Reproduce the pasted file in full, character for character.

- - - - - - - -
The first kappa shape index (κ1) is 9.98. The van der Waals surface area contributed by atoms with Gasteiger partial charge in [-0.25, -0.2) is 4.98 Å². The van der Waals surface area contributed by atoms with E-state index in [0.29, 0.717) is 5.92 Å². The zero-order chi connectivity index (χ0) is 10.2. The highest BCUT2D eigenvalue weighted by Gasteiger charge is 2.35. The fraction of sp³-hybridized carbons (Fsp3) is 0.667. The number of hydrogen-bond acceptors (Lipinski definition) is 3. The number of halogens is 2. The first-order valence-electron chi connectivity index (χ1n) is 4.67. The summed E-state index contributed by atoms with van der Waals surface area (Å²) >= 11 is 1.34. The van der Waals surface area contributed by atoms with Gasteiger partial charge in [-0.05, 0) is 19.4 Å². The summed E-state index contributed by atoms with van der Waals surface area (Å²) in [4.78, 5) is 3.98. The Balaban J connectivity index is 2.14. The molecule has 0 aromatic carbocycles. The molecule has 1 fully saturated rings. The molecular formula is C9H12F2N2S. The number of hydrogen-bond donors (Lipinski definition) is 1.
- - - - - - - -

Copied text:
The first kappa shape index (κ1) is 9.98. The van der Waals surface area contributed by atoms with Gasteiger partial charge in [-0.25, -0.2) is 4.98 Å². The van der Waals surface area contributed by atoms with E-state index in [0.29, 0.717) is 5.92 Å². The zero-order chi connectivity index (χ0) is 10.2. The highest BCUT2D eigenvalue weighted by Gasteiger charge is 2.35. The fraction of sp³-hybridized carbons (Fsp3) is 0.667. The number of hydrogen-bond acceptors (Lipinski definition) is 3. The number of halogens is 2. The first-order valence-electron chi connectivity index (χ1n) is 4.67. The summed E-state index contributed by atoms with van der Waals surface area (Å²) >= 11 is 1.34. The van der Waals surface area contributed by atoms with Gasteiger partial charge in [-0.05, 0) is 19.4 Å². The summed E-state index contributed by atoms with van der Waals surface area (Å²) in [4.78, 5) is 3.98. The Balaban J connectivity index is 2.14. The molecule has 0 aromatic carbocycles. The molecule has 1 fully saturated rings. The molecular formula is C9H12F2N2S. The number of hydrogen-bond donors (Lipinski definition) is 1.